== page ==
Children’s Books About Famous Artists
So, you want to introduce your child to the world of art, but you haven’t quite mustered the courage to take your toddler to the hushed rooms where the canvases of great artists are stared at in silence by adults who may be less than tolerant of a child’s lively enthusiasm. Art should be enjoyed by all ages, but we agree, this can be a challenging excursion for a young child.
“Shhhh, no, don’t touch, no, you can’t do that! I’m sorry, please excuse us, no, no–!” If that’s the dialogue that you’re envisioning, relax. There’s an easier way to safely travel with your child to the world of art and that’s through children’s books about famous artists. A number of writers have skillfully and evocatively recreated the artists’ works in a form that children can appreciate, while parents can enjoy the experience of introducing their children to art books for kids. Let the books bring the museum to you in your own home, where your children can be as noisy as they please! Board books, rhyming texts, quotations from the artists themselves, and of course, the eye-catching images that will capture a child’s imagination await you in these children’s books about famous artists.
Henri-Emile Matisse is a favorite subject of children’s books about famous artists for kids. Marjorie Blain Parker introduces young Henri in Colorful Dreamer: The Story of Artist Henri Matisse. The boy who loves color lives in a drab, gray world that is as dull as his parents’ dreams for him. Henri wants to be an artist but his parents don’t feel that this is the right occupation for their son. However, once he starts painting, the world learns to love his bright colors and his images. In Henri’s Scissors by Jeannette Winter, we meet the young Henri-Emile Matisse, who earns his fame as an artist in Paris. Then he becomes ill and is confined to a wheelchair. But that doesn’t stop Matisse’s creativity as he uses his scissors to create amazing paper cutouts. And what better way to teach colors and artistic concepts than to use the artist’s cut-outs? In Blue & Other Colors, an art book for kids in board book form, published by Phaidon, serves as Matisse’s color palette as the young reader learns colors, shapes, scale and depths.
The royal couple of the art world is introduced to children in a pair of art books for children. Written in Spanish and English, Jonah Winter’s Diego tells Diego Rivera’s story and his love of his native Mexico using miniature paintings that highlight the works of his early years. Amy Novesky’s Me, Frida, explores the experiences of Frida Kahlo, who leaves Mexico for the first time to travel to San Francisco with her famous artist husband. As she becomes familiar with San Francisco, her own artistic talent is released and she finds her art in America.
James Mayhew takes Katie on magical journeys through the works of art in thirteen different stories. In Katie and the Mona Lisa, Leonardo da Vinci’s famous model has lost her smile and it’s Katie to the rescue, encountering a princess, a dragon, an angel and a lion with wings along the way as she makes her way through the art of the Italian Renaissance.
Claude Monet’s beach vacation is a little different from our seaside getaways, as he takes his art supplies to the cliffs of Manneporte, working quickly to capture the light but forgetting that the tide is coming in. In Monet Paints a Day, Julie Danneberg includes snippets from Monet’s notes and letters, along with a bibliography so that young readers can meet the impressionist master.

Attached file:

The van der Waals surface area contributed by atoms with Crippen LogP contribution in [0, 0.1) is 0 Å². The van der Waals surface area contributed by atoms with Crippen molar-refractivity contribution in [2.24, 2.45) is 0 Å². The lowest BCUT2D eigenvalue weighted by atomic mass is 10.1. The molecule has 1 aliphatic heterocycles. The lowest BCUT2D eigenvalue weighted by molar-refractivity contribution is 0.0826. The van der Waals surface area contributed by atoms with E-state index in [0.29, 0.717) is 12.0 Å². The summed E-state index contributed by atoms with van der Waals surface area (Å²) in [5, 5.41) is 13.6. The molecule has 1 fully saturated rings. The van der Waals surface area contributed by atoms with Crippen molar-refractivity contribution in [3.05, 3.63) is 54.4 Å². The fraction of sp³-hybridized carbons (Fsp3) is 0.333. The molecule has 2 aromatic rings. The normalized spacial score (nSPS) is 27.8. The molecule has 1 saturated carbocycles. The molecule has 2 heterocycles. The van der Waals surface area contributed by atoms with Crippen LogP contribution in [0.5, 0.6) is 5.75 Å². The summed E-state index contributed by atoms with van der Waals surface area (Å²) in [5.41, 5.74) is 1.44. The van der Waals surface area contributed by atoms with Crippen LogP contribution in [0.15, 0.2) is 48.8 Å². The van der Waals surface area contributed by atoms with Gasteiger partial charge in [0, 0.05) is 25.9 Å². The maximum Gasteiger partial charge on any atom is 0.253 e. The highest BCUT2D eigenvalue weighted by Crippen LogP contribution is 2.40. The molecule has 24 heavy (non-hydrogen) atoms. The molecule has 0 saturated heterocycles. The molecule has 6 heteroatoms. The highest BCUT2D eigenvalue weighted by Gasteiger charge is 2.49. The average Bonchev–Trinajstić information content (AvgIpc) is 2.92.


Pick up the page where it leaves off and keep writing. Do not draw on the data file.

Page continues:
Barb Rosenstock and Mary GrandPré make abstract artist Vasya Kandinsky the subject of their Caldecot Honor Book, The Noisy Paint Box: The Colors and Sounds of Kandinsky’s Abstract Art, exploring his remarkable world where color and sound merge to create a bold symphony of images.
Illustrations in The Cat and the Bird by Geraldine Eischner are taken from the artwork of Paul Klee in this tale of a cat who longs to have the freedom of the bird she sees through the window. When the cat escapes, she dances on the roofs by the light of the moon, concluding in a reproduction of Klee’s painting, Cat and Bird.
Imagine if an artist’s cat could take you on a tour of an artist’s studio! That’s exactly the story that Berenice Capatti shares in Klimt and His Cat, as Gustav Klimt’s cat points out the familiar sights and smells of the place where her master wields his craft.
Laurence Anholt’s account, Cezanne and the Apple Boy, of a painting expedition taken by the artist Paul Cezanne and his apple-cheeked son includes reproductions of Cezanne’s works. The neighbors don’t think much of Cezanne’s paintings—in fact they don’t think he’s a very good artist at all—but a Parisian art dealer has a different perspective and the artist’s fame grows as a result.
Julie Merberg’s Mini-Masters series is a board book art gallery that makes it possible for little hands to hold big pictures. Titles in these children’s books about famous artists include: On an Island with Gauguin; In the Garden with Van Gogh; Painting with Picasso; Sharing with Renoir; Quiet Time with Cassatt; Dreaming with Rousseau; Sunday with Seurat; and Dancing with Degas. The stories are told in a child-pleasing rhyming text set against the canvases of some of the world’s most famous works of art. With such a range of artists, these art books for kids will hold the attention of toddlers with varying interests.
While you’re waiting for just the right time to take your child to the art museum, you don’t have to wait to show them the world’s favorite artists, thanks to these art books for kids.
Resources you might be interested:
- What does and Artist do? (Reading Comprehension)
- Why Would Someone Want to Become an Artist? (Writing Paragraph)